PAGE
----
You can see what the judges thought of the Carnegie-nominated titles here:

the Greenaway-nominated titles here:

and hear Tanya and William’s acceptance speeches here:

Check out the CKG site for full details on the 2015 awards:

Children and Young People’s Promise: the Public Library offer to Young People

ASCEL (The Association of Senior Children’s and Education Librarians) is today launching a new version of the Children and Young People’s Promise. The Promise outlines the public library offer to children and young people. It highlights the quality of the experience they should have when visiting their library or using digital services. It identifies the role the public library plays in supporting children’s literacy and reading for pleasure; their health and wellbeing; cultural activity and community participation.

The Promise also outlines the children’s library journey detailing the interactions public libraries should have with children as they grow, responding to their changing needs, from providing rhyme times for babies and toddlers, support for school transition to volunteering opportunities for young people.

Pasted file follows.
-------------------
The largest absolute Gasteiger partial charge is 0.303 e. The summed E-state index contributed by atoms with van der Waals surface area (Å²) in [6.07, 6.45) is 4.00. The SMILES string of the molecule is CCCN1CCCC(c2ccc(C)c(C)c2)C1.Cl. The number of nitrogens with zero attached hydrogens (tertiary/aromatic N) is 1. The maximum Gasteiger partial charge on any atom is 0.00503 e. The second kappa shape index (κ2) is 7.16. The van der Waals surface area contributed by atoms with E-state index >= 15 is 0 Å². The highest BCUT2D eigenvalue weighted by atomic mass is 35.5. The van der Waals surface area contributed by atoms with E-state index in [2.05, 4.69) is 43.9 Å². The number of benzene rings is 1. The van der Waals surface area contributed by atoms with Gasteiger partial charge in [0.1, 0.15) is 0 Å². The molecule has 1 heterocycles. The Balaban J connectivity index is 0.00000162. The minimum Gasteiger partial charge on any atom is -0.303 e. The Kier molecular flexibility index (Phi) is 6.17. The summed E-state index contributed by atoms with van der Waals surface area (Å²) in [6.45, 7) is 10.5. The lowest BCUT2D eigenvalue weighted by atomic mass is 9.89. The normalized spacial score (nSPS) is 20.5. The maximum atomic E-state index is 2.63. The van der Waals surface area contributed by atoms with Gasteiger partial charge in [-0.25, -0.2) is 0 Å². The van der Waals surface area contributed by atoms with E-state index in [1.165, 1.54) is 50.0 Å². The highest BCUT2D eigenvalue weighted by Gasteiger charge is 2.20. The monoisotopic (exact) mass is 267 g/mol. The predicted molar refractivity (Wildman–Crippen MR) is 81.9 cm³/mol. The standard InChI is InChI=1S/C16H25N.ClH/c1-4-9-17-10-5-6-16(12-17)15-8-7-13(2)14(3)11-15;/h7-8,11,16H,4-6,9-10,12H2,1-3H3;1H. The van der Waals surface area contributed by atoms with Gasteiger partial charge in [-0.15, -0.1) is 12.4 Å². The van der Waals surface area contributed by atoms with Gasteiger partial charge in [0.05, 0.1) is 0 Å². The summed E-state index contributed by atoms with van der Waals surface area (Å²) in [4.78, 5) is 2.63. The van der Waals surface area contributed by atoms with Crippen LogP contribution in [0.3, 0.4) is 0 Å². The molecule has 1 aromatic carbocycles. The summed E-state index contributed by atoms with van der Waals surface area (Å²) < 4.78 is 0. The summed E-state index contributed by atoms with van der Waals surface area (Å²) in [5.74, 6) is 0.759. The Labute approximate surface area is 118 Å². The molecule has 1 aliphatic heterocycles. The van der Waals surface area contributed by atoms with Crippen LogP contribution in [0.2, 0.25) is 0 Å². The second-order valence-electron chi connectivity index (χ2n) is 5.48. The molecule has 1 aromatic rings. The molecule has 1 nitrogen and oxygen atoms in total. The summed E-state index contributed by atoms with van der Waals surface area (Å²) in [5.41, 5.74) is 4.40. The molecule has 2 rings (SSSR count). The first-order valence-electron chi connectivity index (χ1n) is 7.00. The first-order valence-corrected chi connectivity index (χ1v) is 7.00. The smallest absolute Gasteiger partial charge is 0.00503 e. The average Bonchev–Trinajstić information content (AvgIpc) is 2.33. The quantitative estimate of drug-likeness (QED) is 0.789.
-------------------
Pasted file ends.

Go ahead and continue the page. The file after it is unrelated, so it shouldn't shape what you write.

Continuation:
The Children and Young People’s Promise supports the Universal Offers developed by the Society of Chief Librarians (SCL) and their partners.

Sarah Mears, Chair: ASCEL. “Children and public libraries need each other. We want every child to love their library. This Promise means that we’ll do everything we can to ensure that all children using libraries feel inspired, excited and valued”.

Ciara Eastell, President: Society of Chief Librarians “Regular access to a library for children is a vital ingredient of a happy childhood, and sets children up to benefit from all that public libraries offer at every stage of life. We embrace this new Promise and library journey research and look forward to seeing it used in libraries across England.”

Chris Riddell the Waterstones Children’s Laureate for 2015-2017

Each Children’s Laureate brings something new and amazing to the role, my personal favourite has been Malorie Blackman due to the frankly amazing work she has done in raising the profile of teen fiction and YA engagement in general.

When Chris Riddell’s name was announced yesterday I punched the air and whispered “Yeah!” (I was in the Library), I think he is a brilliant choice and has appeal from small children to their parents and grandparents as well as everyone in between.